Tag Archives: vancouver

dreaming of the edge of the world

Douglas Coupland wrote, in Shampoo Planet, that home is where you dream, that it’s part of your brain’s hard drive.  That we’re all hard wired for our dreams to be set at home.

I’m not terribly sure where I dream these days.  Many days my dreams do exactly what they should do, and parse through the mundane things that have happened to me each day.  Some days, they are pop culture references – TV, movies, books.  And then other days, I dream of my own home, of that corner of British Columbia I grew up in, took for granted and left.  I dream of Victoria.

With no close family left in BC, I’m unlikely to return, even for a vacation, because I know I’ll always prioritize the rest of the world over returning to that corner of it I know by heart.  And yet, every day, I think of random places and it catches my breath in sadness.  I’ll  be caught by a random memory of Oak Bay in summer, or I’ll look at a street in Manhattan and see the West End.  It is forever and ever part of my permanent memory, my own hard drive.

For the past year, since I said goodbye the last time, since I wept my way back across Canada on a red-eye flight back through Toronto last November, I have been trying to push back those memories and focus on my actual present in Brooklyn.  I love Brooklyn, after all – I love New York the way I loved Vancouver.  This is the most Vancouvery place I could have settled with my family, after all, with its hippie food co-ops, overpriced real estate, bike lanes and beaches.  New York City is ten times the size of Vancouver and yet I get it because I lived there.  And I chose to be here, and I work every day to stay here and I love it here.  And so, rather than focus on the past, I chose to push it away.  I thought that would be the smart thing to do.

The problem with the past is that it won’t be pushed away.  It’s been half a lifetime since I lived on the Island, a dozen years since I left Vancouver, and yet I still dream of home.  It’s taken me the last twenty years to realize that not everyone feels homesickness like I do, and not everyone has the emotional attachment that those of us born in the Pacific Northwest do to our homeland.  Maybe I should be celebrating that and shining that light into my own memories instead of drawing the curtain on them. Maybe I should choose to follow those memories for a few minutes each day – not enough to be lost in nostalgia, but enough to accept the sorrow and the joy that comes from spending the first twenty years of my life in a lost English colony on the edge of the world.

And so, I’ve chosen to spend a few minutes memorializing my own memories of Victoria.  The neighborhoods and streets are still there, and many are actually protected by heritage and building laws.  The Victoria in my memory is frozen in time between 1988 and 1998, in an era before the Internet had pictures, a time between when the natural resource industries crashed and the tech industry started, yet it doesn’t look much different than the city I said goodbye to in 2015.  There will never be skyscrapers in Victoria the way there are in Vancouver…but there will be condominium developments, and there will be growth, and there will be big changes yet to come.  When I remember places – a half-finished Songhees walkway, Vic West of abandoned industrial zones, an Oak Bay Marina with Sealand of the Pacific (yes, of Blackfish fame) – they are memories of places that no longer exist except in memory.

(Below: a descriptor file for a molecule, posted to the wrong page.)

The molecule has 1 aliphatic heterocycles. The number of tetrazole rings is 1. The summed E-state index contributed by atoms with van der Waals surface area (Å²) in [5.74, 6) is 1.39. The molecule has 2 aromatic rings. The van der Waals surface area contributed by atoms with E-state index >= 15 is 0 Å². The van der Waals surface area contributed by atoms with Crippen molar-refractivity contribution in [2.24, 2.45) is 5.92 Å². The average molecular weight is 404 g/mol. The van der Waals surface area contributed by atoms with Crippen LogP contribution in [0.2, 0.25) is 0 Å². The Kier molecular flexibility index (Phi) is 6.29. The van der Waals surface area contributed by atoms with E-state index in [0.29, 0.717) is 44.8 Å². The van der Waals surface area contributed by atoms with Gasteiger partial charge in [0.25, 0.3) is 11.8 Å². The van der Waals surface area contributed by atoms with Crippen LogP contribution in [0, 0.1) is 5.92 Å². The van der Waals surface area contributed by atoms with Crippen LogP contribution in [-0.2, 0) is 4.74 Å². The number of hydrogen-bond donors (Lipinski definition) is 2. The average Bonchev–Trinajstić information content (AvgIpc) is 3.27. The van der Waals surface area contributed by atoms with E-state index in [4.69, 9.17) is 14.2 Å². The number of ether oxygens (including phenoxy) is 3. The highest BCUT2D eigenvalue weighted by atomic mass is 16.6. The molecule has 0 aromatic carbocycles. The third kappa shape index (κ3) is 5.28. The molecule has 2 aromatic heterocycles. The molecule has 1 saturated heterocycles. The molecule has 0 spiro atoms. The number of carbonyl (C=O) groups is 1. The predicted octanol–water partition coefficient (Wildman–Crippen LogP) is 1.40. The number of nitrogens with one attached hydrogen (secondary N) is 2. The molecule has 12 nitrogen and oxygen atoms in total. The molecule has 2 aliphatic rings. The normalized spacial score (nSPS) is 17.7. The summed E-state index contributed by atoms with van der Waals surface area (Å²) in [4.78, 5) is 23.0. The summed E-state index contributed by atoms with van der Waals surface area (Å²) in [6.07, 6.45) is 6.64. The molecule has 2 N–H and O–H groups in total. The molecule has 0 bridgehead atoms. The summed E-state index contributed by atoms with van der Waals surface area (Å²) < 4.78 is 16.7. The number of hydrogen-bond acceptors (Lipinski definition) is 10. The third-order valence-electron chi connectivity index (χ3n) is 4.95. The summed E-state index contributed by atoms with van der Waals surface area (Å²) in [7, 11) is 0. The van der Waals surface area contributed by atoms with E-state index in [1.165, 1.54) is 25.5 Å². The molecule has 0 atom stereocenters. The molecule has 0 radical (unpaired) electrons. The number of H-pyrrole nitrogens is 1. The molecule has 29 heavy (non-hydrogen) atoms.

I have pushed back memory because I am afraid of homesickness, of the addiction of nostalgia and the past.  These are terrible temptations in stressful times.  I have questioned many times since I left the Island if my desire to go home was pure homesickness or just a longing to return to a time that was less complicated.  After all, wouldn’t everyone like to have the responsibilities of their nineteen year old self for a few days instead of the responsibilities of their thirty-eight year old adult self?  So it is with the fear of addiction that I risk reliving memories of British Columbia and choose to describe them.

So.  I remember Oak Bay, Victoria, the Island.  I remember Vancouver, the Lower Mainland.  I will allow myself to revisit the place I know by heart.  I will trust myself to accept the strange mix of loss and comfort that is growing up someplace that borders on the unreal in sheer beauty, and then having chosen to leave it, as every small-to-medium town kid does, to See the World.  After all, being able to call one single place home means that, as long as I live elsewhere, I am forever on a journey.

When I am self-pitying, that is when I tell myself I’m living in exile Off Island.

When I am hopeful, that is when I can see that journey as being a lifetime of adventure.